Recently, I stumbled upon a photo that inspired a new song. This one hits close to home. As I looked at the photo, it seemed to give me the songwriting prompt, “Love will find a way.” Come into the kitchen and I will sing it for you. I’ll have lemon-ginger tea with honey, please.
NEWS: New album coming from Mally!
THIS MONTH’S MUSIC: “No Mail Today”
FEATURED NON-PROFIT: The Greater Boston Food Bank
My mother, Carmen Smith, the letter writer (at age 35)
Twenty years after the events in my song took place
News: New Album Coming from Mally!
My daughter and music collaborator Mally Smith has recorded “free”, a new album with the help of talented Scottish friends. I have heard an early preview and it is WONDERFUL! As it enters the final stage of release, Mally has launched a crowd-funding campaign to pay expenses. Click here to help fund this project or pre-order the album. Lots of perks to choose from too. She is more than 75% to her goal!
This Month’s Music: “No Mail Today”
“No Mail Today” © 2021 Tom Smith (ASCAP)
Lyrics in the comments below.
SPOILER ALERT: I suggest you listen to the song before reading the backstory below.
For those of you keeping track, I didn’t publish a Kitchen Musician in January and February. But this month I am happy to report that while cleaning up some files I discovered an old photo that re-energized my muse. It brought to mind a story my mother (Carmen) told me about how she and my father (Tommy) met, and their three year courtship by letter.
Tommy lived in Scranton, PA. Several days after Dec. 7th, 1941 (Pearl Harbor Day) he enlisted in the Army Air Corps. At twenty one years of age, he left his mother and six younger sisters (whom he supported) and shipped out to Spokane, WA where he had a few weeks layover before heading to the South Pacific. While in Spokane, Tommy went to a skating rink during some time off. He happened to arrive just at the time when a fifteen year old girl named Carmen Gauthier zipped by and fell flat on her behind. Tommy gave a laugh and asked if she was okay. (My mother told me that she was very embarrassed.) After he helped her up onto her skates, they struck up a conversation and over the next two weeks they developed a friendship. When he shipped out, they exchanged addresses. Of course Tommy’s address was encoded so that Carmen would never know exactly where he was.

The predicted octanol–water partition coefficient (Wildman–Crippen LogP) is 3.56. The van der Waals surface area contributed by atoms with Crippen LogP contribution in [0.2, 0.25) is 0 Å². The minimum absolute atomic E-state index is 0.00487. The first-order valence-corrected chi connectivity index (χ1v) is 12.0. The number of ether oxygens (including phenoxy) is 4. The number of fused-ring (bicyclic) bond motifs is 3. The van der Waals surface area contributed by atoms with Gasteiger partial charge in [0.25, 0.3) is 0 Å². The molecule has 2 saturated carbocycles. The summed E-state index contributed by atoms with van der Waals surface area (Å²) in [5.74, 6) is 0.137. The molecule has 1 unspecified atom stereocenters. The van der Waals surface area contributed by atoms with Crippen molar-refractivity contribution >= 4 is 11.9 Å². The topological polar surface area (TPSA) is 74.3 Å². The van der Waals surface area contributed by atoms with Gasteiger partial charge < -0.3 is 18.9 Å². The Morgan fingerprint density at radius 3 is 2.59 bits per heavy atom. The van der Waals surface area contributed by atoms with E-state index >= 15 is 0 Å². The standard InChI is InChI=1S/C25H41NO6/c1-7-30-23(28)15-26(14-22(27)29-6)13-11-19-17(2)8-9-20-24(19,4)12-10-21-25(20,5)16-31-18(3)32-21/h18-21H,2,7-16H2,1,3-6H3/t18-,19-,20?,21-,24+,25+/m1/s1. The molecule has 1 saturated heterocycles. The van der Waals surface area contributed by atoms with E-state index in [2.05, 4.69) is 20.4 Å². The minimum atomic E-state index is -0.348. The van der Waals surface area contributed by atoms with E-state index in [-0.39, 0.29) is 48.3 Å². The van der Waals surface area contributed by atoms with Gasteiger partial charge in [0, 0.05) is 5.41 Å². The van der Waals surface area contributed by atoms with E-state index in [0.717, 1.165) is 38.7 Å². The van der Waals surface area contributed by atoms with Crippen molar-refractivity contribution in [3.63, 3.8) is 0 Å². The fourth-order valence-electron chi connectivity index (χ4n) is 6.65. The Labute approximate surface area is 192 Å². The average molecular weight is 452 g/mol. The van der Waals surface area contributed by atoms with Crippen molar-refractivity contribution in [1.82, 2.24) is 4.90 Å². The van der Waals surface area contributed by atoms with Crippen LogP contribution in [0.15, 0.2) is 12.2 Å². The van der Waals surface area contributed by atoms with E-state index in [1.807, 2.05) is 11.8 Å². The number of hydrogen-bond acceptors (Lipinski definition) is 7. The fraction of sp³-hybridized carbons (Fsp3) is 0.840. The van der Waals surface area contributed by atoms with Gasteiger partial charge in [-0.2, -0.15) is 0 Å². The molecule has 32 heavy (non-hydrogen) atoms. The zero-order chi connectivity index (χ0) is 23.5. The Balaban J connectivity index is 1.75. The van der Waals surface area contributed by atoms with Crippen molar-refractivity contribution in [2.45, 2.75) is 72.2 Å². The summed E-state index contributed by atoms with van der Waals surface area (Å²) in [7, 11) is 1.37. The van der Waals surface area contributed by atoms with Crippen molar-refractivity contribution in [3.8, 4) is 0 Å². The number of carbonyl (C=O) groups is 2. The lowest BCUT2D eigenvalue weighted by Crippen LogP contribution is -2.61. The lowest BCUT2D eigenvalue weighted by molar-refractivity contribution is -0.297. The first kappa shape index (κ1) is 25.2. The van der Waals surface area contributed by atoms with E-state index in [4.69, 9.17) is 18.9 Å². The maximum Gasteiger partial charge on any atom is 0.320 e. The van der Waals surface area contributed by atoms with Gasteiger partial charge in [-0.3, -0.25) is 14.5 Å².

Tommy’s tour of duty lasted three years. Their correspondence continued uninterrupted as Tommy moved from island to island across the Pacific. Sometimes letters were lost in transit, or arrived after very long delays. Their friendship developed into a deeper relationship. Late in the war, Tommy wrote to ask Carmen if she would marry him. The delay between sending that letter and receiving an answer must have been excruciating. At eighteen years of age, Carmen agreed to marry Tommy on the condition that she finish high school first.
In 1945, Tommy received his discharge papers and shipped out to return to Scranton. En route, he made a stop at Spokane where Carmen was a senior in high school. It was their first in-person meeting since that time in 1942. This photo, taken at their reunion, inspired my song, “No Mail Today.” At this reunion, Carmen and Tommy confirmed their intention to marry. Shortly thereafter, Tommy left for his home in Scranton to live with his mother and six sisters; and to wait for his new fiancé to join them. Carmen finished high school and then immediately took a series of trains across the country to Scranton – an eighteen year old girl traveling solo, mostly among hundreds of boisterous troops returning from the war.
A few more photos and a grass skirt that my father sent home have survived, but all of their letters are lost. Over the years I am certain that my version of this story has developed some romantic overtones that didn’t literally take place. I wish that I had written down more of the details and asked more questions when my parents were alive. Still, at this time when powerful national and global forces conspire to discourage hope, their story gives me comfort and inspiration – especially because it does represent my parents’ truth, and the truth of many others of their generation.
Please get the vaccine as soon as you are able, take care of each other, and make lots and lots of music!
“Love will find a way.”
(If so inclined, I invite you to leave a comment by scrolling to the end of this page.)
The Greater Boston Food Bank “works passionately to end hunger across Eastern Massachusetts by providing our neighbors in need the healthy food and resources they need to thrive… Your support enables GBFB to distribute healthy food to neighbors in need as well as nutrition programs and resources for sustained, healthy lives and healthy communities.” The GBFB has really stepped up its support for families adversely affected by the COVID-19 pandemic – and there are a great many of them.